Can Ethics be "Taught"

Discussion in 'General Discussion' started by RightHand, Mar 21, 2007.

  1. RightHand

    RightHand Been There, Done That RIP 4/15/21 Moderator Moderator Emeritus Founding Member

    A local college, Albertus Magnus, has a new advertising slogan - "ethics based learning". I'm curious what they mean. In a perfect world, all learning and teaching would be ethics based. Those TV ads made me consider the question "can ethics be taught?" My feeling is that, in college, the theory of ethics is common; most of us probably took a philosophy coarse in "Ethics" but living an ethical life begins at the knees of one's parents.

    Anyone have an opinion - can ethics be taught after age 18 or so?

    Maybe it's time for me to go back and reread Plato's Republic. I"ll put that on my to do list of things I want to do when I retire....ha ha ha
  2. kckndrgn

    kckndrgn Monkey+++ Moderator Emeritus Founding Member

    My gut response is that, yes, ethics can be taught at any age. Everyday I learn something new, and I'm way past 18 ;) Now, after 18, and even before that, there has to be the willingness to learn ethics. Ethics SHOULD be instilled in children from their mother & father, instead many parents rely on the school system for everything, which is the problem.
    How many people have learned something from their peers? Well guess where little Billy is going to learn his ethics, from his friends, if the parents don't do it first.
  3. FalconDance

    FalconDance Neighborhood Witch

    We're talking Ethics here, the legitimate sister of Morals and Charity, right?

    Rather a sad commentary on society if something which should be a basic part of growing up is now being offered as a college course, isn't it? But that's not what you said. The college is offering "ethics-based learning", which at least theoretically, means the courses are without the usual greed-is-good / everyone-not-a-CEO-is-a-peon instruction. It would mean that class material is taught freely and truthfully without the extreme bias and censorship of the "winning side" or the government (i.e. the facts are the facts, regardless of whether it's convenient, comfortable or promotes the current aghenda).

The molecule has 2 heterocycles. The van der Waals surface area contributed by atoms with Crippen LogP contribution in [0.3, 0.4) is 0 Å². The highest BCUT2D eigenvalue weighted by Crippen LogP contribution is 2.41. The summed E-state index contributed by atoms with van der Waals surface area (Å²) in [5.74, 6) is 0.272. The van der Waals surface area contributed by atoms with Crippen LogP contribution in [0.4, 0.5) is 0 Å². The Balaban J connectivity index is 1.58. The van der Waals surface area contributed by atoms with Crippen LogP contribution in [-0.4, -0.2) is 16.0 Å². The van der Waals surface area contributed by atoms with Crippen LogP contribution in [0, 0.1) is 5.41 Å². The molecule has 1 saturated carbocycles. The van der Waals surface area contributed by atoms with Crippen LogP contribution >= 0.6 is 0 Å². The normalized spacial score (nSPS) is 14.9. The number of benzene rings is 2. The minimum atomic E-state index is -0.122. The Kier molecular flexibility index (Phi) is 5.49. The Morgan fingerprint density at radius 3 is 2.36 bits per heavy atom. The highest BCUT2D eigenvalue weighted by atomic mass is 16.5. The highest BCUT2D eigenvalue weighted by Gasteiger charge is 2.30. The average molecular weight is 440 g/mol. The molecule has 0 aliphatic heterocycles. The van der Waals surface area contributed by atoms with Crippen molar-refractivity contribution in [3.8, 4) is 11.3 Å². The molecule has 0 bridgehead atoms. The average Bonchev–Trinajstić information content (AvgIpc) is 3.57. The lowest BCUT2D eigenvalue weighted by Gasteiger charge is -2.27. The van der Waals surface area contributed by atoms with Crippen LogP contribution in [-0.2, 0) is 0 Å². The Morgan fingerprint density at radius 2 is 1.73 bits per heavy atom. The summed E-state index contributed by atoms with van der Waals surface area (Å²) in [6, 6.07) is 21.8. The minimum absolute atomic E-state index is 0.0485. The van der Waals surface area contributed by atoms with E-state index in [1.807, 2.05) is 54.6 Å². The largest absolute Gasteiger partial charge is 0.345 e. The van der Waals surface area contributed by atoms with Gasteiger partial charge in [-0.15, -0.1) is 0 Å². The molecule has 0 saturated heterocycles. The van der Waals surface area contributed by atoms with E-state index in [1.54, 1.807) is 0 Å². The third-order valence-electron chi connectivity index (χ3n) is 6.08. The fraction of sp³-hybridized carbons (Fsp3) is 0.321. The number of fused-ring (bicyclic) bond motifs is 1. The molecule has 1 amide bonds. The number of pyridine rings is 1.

All in all, this college employs a tantalizing bit of PR carrot to dangle in front of a society tired of corporate and governmental un-ethical behaviour. Nothing more than propaganda. Shame, too. Unless they are 100% privately funded, their funds will dry up fast. And even if the funding is private, their "ethical learning" will depend on who's footing the bill.

    Ethics, like charity, should begin at home. It needs to be reinforced and promoted every day. I'm cynical - I just don't see much in the way of ethical behaviour at anything beyond the local level except for everyday folks (maybe) trying to make ends meet day-to-day the best they can without sinking to deceipt and despair. And even then, sometimes there's a fine line between Right and Not-Hungry.

  4. RightHand

    RightHand Been There, Done That RIP 4/15/21 Moderator Moderator Emeritus Founding Member

    Albertus Magnus is a private Catholic college and they offer an excellent graduate program. I don't know if they receive any public funding but that's an interesting question. I, too, thought of the PR angle but I hope that your thoughts on it's meaning are correct. That would be a welcomed change in contemporary education. I think I'll give them a call and see if I can figure this out.
  5. Seacowboys

    Seacowboys Senior Member Founding Member

    I do not know if ethics can be taught but they definately can be learned at any age. Speaking entirely from personal experience, I was not what you would catagorize as a nice person for well over half of my life. To revert to an earlier thread, I am not offering any excuses for it; it is what it was. I have done many deeds for which there is no restitution for and the scars will always remain. Later in life, I was blessed with a soul-saving good fortune and it has been my task since, to become as good a man as I can. Life now has a quality that I could never have imagined existed. My personal ethics do not alway correspond with those of society in general but are specific to my own needs and those of my family and friends. Everyone is familiar with the adage that trust must be earned but few actually realize that the first person you have to earn it from is yourself.
  6. ghrit

    ghrit Bad company Administrator Founding Member

    "Ethics based?" Sounds to me as tho' there will be some tampering with the facts to support whatever current PC requires. After all, PC is being sold as "ethical", even if not necessarily factual.[dunno]
  7. Tracy

    Tracy Insatiably Curious Moderator Founding Member

    I'd like to think that the answer to your question is "yes", but after having a heated debate last week with a college student about work-ethics, I'm afraid that his adamant stance leads me to believe otherwise. Granted, he is one of many, and I refuse to lose hope based on my conversation with him.

    Interestingly; I know his family, who are (collectively) a hard-working bunch. He (apparently) learned nothing from their example and is the sloth in the bee hive.

    I think that the lack of (moral) ethics has a lot to do with what is considered "entertainment" and the television having been used as a babysitter for too many throughout their youth.

    Junk in; junk out.
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